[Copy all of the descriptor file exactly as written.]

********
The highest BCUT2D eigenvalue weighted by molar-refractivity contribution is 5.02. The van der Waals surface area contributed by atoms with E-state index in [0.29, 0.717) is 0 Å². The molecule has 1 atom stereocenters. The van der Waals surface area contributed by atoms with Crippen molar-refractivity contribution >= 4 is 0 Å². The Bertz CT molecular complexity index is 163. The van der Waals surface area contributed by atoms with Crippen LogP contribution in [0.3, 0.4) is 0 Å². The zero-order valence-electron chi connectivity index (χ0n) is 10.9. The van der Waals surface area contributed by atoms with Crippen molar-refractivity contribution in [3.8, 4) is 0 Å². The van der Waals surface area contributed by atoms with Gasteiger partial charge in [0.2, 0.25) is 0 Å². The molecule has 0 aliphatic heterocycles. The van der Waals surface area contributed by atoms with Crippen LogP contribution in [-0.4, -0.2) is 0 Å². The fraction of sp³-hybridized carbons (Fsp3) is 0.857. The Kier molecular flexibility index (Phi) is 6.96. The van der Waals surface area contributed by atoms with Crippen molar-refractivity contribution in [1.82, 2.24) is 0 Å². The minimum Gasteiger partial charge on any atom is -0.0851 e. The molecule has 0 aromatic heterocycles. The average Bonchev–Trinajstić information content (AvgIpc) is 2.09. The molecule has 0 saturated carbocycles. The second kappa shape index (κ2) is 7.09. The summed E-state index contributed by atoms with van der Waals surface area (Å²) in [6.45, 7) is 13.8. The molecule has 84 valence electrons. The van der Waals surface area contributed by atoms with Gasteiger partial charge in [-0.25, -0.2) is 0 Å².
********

The highest BCUT2D eigenvalue weighted by molar-refractivity contribution is 5.02. The van der Waals surface area contributed by atoms with E-state index in [0.29, 0.717) is 0 Å². The molecule has 1 atom stereocenters. The van der Waals surface area contributed by atoms with Crippen molar-refractivity contribution >= 4 is 0 Å². The Bertz CT molecular complexity index is 163. The van der Waals surface area contributed by atoms with Crippen LogP contribution in [0.3, 0.4) is 0 Å². The zero-order valence-electron chi connectivity index (χ0n) is 10.9. The van der Waals surface area contributed by atoms with Crippen molar-refractivity contribution in [3.8, 4) is 0 Å². The van der Waals surface area contributed by atoms with Gasteiger partial charge in [0.2, 0.25) is 0 Å². The molecule has 0 aliphatic heterocycles. The van der Waals surface area contributed by atoms with Crippen LogP contribution in [-0.4, -0.2) is 0 Å². The fraction of sp³-hybridized carbons (Fsp3) is 0.857. The Kier molecular flexibility index (Phi) is 6.96. The van der Waals surface area contributed by atoms with Crippen molar-refractivity contribution in [1.82, 2.24) is 0 Å². The minimum Gasteiger partial charge on any atom is -0.0851 e. The molecule has 0 aromatic heterocycles. The average Bonchev–Trinajstić information content (AvgIpc) is 2.09. The molecule has 0 saturated carbocycles. The second kappa shape index (κ2) is 7.09. The summed E-state index contributed by atoms with van der Waals surface area (Å²) in [6.45, 7) is 13.8. The molecule has 84 valence electrons. The van der Waals surface area contributed by atoms with Gasteiger partial charge in [-0.25, -0.2) is 0 Å².